Ahead of Microsoft’s next reveal of Windows 10 later this week, lots of blogs and news outlets are talking up the promise of the new operating system to unify the PC and mobile versions and in the process “solve the app gap”. Most of what I’ve read, though, seems to look straight past a huge flaw in this whole concept, one that I’ve talked about several times in other places (notably in my in-depth Windows Phone report from a few weeks back – available here for free). As such, I wanted to just quickly lay it out here for simplicity and clarity.
First, the theory: in Windows 10, Microsoft is creating a single operating system which will run across different form factors, with much of the underlying code shared and the rest tweaked by device type and size. This will allow developers to create apps which run 90% of the same code, with just some customizations for different device types and sizes. This, in turn, will allow Microsoft to tap into the vast number of Windows PC developers, who will now be able to port their apps to Windows Phone will very little additional work, which will drive a large number of new apps to the mobile platform, reducing the app gap relative to iOS and Android.
However, there’s a fundamental flaw in this argument, which is that the apps Windows Phone is missing simply don’t exist as desktop apps on Windows. Just think about it for a moment, and you’ll realize it’s empirically obvious: almost all the apps which are most popular on mobile are in one of these categories:
- Games, which dominate the app stores, and tend to be mobile-only in many cases
- Properties which exist as websites on the desktop and only exist as apps on the mobile side
- Properties which are mobile-first and/or mobile-only, such as Instagram, Vine, Viber and so on.
But we don’t need to rely on gut feel here – it’s very easy to do the analysis. I’ve pasted below two small thumbnails which you can click on to expand to full size. They show tables for the top free iOS and Android apps as of today, according to App Annie. Against each of the apps I’ve completed several more columns to reflect the following data:
- Is the app already in the Windows Phone store?
- Is there a desktop app on Windows (any version, not just Windows 8)?
- Is this an app which is actually a website rather than an app on the desktop?
I’ve then done some filters in the following columns to answer each of the following questions:
- Of those apps which are not on Windows Phone today, are these available for Windows PCs today?
- Of those apps which are not on Windows Phone today, are these available as a website on desktop?
- Of those apps for which there is a desktop app on Windows today, are these also available on Windows Phone?
You can go ahead and have a look at the tables to see the results for yourself (they should open in a new window or tab by default):
But here’s the summary:
- Among the top 50 free iOS and Android apps, there is not one which is not on Windows Phone but exists as a desktop app on Windows
- Among the top 50 free iOS and Android apps, there are a handful which exist as websites but not as desktop apps (almost all owned by either Google or Apple)
- All of the top 50 free iOS and Android apps for which there is a Windows desktop app already exist as Windows Phone apps today.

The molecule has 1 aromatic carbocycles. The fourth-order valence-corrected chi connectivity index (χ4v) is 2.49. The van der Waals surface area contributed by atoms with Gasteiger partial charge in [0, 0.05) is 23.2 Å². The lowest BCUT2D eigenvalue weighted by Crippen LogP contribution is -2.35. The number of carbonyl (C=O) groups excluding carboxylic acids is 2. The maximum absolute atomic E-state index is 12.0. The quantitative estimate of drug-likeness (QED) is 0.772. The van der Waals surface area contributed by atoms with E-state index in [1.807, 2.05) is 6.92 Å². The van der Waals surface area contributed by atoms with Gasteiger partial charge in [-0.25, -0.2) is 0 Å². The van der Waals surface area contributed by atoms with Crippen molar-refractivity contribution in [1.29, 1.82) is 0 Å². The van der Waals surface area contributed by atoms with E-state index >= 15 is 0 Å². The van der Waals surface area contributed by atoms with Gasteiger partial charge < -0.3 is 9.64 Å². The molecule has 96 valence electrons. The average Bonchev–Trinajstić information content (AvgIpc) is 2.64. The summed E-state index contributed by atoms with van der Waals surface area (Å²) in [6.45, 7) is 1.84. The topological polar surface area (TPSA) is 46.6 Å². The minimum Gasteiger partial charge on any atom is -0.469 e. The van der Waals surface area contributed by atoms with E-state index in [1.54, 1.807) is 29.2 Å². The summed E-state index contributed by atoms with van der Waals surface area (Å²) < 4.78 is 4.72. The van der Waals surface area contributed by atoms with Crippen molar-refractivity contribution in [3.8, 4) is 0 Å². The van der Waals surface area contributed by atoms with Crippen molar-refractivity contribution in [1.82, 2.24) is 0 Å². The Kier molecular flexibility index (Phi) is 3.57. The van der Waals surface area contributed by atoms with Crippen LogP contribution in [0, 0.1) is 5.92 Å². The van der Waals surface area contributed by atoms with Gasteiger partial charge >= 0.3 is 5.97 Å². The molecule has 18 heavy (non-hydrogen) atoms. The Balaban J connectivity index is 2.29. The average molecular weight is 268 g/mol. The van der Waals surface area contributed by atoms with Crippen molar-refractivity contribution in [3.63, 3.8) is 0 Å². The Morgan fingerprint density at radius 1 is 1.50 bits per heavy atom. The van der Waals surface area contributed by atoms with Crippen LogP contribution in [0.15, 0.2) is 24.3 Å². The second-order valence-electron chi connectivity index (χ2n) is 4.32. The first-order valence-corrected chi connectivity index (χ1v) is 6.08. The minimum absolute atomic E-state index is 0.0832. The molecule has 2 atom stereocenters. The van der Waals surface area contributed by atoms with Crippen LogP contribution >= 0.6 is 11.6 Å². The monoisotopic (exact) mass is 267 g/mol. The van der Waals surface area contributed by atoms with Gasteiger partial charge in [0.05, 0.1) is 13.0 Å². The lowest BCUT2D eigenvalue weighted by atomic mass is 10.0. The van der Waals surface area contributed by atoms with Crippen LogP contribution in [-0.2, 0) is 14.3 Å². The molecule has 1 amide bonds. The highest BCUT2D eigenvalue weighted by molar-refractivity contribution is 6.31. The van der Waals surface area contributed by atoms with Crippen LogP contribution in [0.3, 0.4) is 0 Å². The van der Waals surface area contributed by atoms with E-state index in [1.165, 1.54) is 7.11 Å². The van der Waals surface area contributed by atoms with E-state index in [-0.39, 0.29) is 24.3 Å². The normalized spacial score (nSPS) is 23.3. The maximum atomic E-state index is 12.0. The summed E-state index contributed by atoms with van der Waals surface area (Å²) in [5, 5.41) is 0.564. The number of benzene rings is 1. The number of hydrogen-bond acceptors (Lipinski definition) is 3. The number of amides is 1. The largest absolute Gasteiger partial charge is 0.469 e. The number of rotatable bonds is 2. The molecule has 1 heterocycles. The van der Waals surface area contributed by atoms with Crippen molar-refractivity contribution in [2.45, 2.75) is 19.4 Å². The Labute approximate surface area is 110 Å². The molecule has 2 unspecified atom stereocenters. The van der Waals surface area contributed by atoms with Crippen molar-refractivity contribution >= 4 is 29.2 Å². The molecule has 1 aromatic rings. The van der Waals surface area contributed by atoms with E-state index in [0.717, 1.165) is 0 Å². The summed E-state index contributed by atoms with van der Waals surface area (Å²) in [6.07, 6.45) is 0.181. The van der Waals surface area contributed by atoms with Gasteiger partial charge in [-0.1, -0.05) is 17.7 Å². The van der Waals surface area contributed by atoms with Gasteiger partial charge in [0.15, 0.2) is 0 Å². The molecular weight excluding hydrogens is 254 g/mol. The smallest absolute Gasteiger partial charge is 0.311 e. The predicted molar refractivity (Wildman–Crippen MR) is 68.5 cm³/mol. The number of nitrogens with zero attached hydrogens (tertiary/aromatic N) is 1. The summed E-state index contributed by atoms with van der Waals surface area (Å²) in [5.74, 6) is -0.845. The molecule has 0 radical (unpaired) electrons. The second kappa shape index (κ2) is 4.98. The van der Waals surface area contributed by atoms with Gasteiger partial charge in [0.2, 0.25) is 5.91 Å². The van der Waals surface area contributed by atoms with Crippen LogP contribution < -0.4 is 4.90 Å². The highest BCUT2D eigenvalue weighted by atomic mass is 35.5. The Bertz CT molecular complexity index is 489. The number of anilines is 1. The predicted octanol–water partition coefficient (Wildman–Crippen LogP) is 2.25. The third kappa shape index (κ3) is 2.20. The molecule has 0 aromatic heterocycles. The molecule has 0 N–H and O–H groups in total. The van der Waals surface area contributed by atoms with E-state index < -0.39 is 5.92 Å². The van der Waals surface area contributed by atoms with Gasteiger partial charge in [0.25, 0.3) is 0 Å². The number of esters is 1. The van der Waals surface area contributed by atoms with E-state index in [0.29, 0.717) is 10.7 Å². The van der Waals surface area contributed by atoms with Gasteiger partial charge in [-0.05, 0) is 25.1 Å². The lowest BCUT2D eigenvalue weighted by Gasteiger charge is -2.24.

In other words, if the theory is that sharing a code base across desktop and mobile will lead to desktop apps being ported to the mobile environment in greater numbers, within this sample at least this has no applicability at all. All the apps available on Windows PCs are already available on Windows Phone. A handful of the rest exist as websites on the desktop, but the vast majority simply don’t exist today on any flavor of Windows.
There are two important caveats here. Firstly, this analysis only looks at the top 50 apps, and a different pattern could theoretically emerge if one were to examine a longer list of apps. However, from what I’ve seen the patterns are broadly similar, and the same conclusions would apply. Secondly, this analysis focuses on the most popular apps, which are naturally dominated by consumer-facing applications and not those used in the enterprise. I do believe that there are cases where desktop apps exist for enterprises but not yet for Windows Phone, and in this case the theory behind Windows 10 may well have at least some applicability. But that’s a far cry from saying that Windows 10 will help to solve the app gap, which is fundamentally a consumer problem, not an enterprise one.
Having said all this, I’m very curious to see what Microsoft has to say this week with regard to the mobile flavor of Windows 10 in particular. I think it’s getting a lot right in Windows 10 more generally, but the real solution to fixing Windows Phone lies in making the platform more compelling to consumers, and not just at the low end where it’s currently so focused.
For further reading on Windows and Windows Phone:
- The State of Windows Phone – summary of the in-depth report linked to above
- The Windows Phone app gap – an excerpt from the report, examining not just the much-ballyhooed “app gap” versus iOS and Android, but as importantly the “app lag”
- Windows 10 – Fixing the Windows 8 Mistake – my broader take on Windows 10 and its potential.
An archive of all my previous posts from this site on Microsoft is here.